The first album I got was Ziggy Stardust in 1973. It was a birthday present and on cassette. I still have it even though I do not have a tape player to play it on.
I cut out all the Bowie stories in NME and I still remember Charles Shaar Murray's closing words to his review of Aladdin Sane, "Who will love Aladdin Sane? Easy one children, you will".
I saw Bowie live in Bournemouth in May 93, the Ziggy Stardust tour. I stood for the entire concert with one leg on the back of my chair and the other on the back of the chair in front.
I bought all the albums, some several times as cassettes and then LPs wore out. I bought them again when they first came out on CD with the extra tracks and original covers. I even bought the two Tin Machine albums, I was spurred into this by watching the video for Working Class Hero on MTV in Europe somewhere. I also bought the Philip Glass adaptations, e.g. the Low Symphony.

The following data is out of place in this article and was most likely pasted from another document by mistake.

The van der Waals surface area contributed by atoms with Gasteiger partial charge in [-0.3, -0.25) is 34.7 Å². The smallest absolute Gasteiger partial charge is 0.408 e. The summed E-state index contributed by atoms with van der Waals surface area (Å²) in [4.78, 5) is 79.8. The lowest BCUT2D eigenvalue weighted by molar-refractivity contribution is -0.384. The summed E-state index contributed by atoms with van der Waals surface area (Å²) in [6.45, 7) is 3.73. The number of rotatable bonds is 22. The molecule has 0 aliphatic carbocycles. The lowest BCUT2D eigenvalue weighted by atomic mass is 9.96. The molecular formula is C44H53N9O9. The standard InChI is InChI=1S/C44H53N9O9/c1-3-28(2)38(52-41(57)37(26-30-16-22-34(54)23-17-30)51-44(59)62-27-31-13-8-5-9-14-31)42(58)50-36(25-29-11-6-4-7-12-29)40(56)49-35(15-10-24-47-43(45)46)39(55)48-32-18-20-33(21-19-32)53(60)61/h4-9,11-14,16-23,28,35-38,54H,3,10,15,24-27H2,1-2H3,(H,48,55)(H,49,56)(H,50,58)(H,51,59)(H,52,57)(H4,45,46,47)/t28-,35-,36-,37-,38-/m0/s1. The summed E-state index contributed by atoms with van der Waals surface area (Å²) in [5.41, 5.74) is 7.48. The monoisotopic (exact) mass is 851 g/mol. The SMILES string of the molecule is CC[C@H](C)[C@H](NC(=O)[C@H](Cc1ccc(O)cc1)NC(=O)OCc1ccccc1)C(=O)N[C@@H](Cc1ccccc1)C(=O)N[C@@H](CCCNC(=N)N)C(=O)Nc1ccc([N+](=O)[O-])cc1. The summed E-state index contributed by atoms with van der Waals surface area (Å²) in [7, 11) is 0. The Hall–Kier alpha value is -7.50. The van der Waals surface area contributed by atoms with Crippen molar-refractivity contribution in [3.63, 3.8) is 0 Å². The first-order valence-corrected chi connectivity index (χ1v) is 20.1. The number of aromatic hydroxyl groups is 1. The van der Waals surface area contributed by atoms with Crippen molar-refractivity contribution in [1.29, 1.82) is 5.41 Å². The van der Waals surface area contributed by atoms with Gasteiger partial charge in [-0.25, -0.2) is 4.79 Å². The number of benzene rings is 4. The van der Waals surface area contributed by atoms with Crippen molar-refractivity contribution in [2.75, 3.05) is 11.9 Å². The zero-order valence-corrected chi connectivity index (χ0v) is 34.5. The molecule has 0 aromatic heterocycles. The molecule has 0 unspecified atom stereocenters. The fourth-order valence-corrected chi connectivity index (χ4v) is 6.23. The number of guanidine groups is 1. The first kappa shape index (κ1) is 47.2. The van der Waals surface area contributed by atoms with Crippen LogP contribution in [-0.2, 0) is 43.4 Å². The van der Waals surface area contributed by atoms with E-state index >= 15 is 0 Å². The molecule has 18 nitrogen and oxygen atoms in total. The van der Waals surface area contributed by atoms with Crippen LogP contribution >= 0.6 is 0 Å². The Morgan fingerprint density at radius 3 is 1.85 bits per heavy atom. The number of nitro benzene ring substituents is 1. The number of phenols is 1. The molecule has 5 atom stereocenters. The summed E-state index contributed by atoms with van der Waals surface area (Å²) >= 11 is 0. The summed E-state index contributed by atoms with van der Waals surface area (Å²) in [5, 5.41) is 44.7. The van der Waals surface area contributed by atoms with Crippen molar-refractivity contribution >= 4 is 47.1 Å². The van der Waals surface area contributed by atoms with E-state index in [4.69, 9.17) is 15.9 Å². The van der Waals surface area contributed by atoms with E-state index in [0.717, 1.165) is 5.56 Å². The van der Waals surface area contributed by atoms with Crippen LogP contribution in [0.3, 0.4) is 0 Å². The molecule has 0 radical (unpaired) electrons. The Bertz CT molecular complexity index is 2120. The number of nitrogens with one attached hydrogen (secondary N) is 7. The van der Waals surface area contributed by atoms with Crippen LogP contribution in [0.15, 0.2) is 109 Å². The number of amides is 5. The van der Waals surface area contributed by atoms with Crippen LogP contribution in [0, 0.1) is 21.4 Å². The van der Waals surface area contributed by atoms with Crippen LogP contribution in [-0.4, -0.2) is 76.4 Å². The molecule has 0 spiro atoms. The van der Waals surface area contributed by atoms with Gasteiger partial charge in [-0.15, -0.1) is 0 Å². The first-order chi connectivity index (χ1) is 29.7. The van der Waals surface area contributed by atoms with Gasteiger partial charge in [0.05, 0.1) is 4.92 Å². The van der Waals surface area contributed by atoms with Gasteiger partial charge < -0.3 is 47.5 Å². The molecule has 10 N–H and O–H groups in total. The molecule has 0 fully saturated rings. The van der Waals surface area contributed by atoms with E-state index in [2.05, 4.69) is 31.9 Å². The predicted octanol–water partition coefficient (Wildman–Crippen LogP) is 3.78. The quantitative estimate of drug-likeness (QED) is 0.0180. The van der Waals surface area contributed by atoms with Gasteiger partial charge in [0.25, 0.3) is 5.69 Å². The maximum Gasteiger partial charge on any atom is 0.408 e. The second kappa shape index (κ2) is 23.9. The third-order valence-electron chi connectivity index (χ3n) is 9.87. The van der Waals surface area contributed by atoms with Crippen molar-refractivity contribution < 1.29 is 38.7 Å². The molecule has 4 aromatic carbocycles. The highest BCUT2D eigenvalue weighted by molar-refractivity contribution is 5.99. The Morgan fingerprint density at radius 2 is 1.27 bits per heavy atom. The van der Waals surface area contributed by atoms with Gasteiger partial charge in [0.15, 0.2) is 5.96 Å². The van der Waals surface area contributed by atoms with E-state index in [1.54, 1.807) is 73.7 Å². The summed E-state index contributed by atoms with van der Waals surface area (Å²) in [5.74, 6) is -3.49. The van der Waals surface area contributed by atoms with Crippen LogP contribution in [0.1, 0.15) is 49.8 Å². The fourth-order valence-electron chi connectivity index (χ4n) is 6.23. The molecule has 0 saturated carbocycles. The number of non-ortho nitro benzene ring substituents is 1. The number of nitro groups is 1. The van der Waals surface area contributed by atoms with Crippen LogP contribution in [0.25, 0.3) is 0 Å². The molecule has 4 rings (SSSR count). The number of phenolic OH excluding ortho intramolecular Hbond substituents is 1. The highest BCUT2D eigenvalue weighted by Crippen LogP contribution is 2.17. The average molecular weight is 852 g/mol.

I bought Blackstar a couple of days ago and played the title track in the pub last night when testing the setup for my music round in the quiz. One of the songs I played in the quiz was Life on Mars.
I saw the David Bowie Is exhibition at the V&A in 2013 and bought the t-shirt to prove it. That t-shirt gets worn whenever I go to see the excellent The Thin White Duke, a Bowie tribute band, play in my local pub. Those nights are always packed and everybody sings along to all of the songs.
My sister bought me Station to Station for a birthday present and my room mate at university described the title track as "ultra way above average ville". He was right.
When Julia and I started going out I made her a cassette of my favourite music and that included Always Crashing in the Same Car from Low. I felt the following track (Be My Wife) was a bit presumptive though it proved to be prophetic!
David Bowie has meant a lot to me for over forty years.
I am in shock.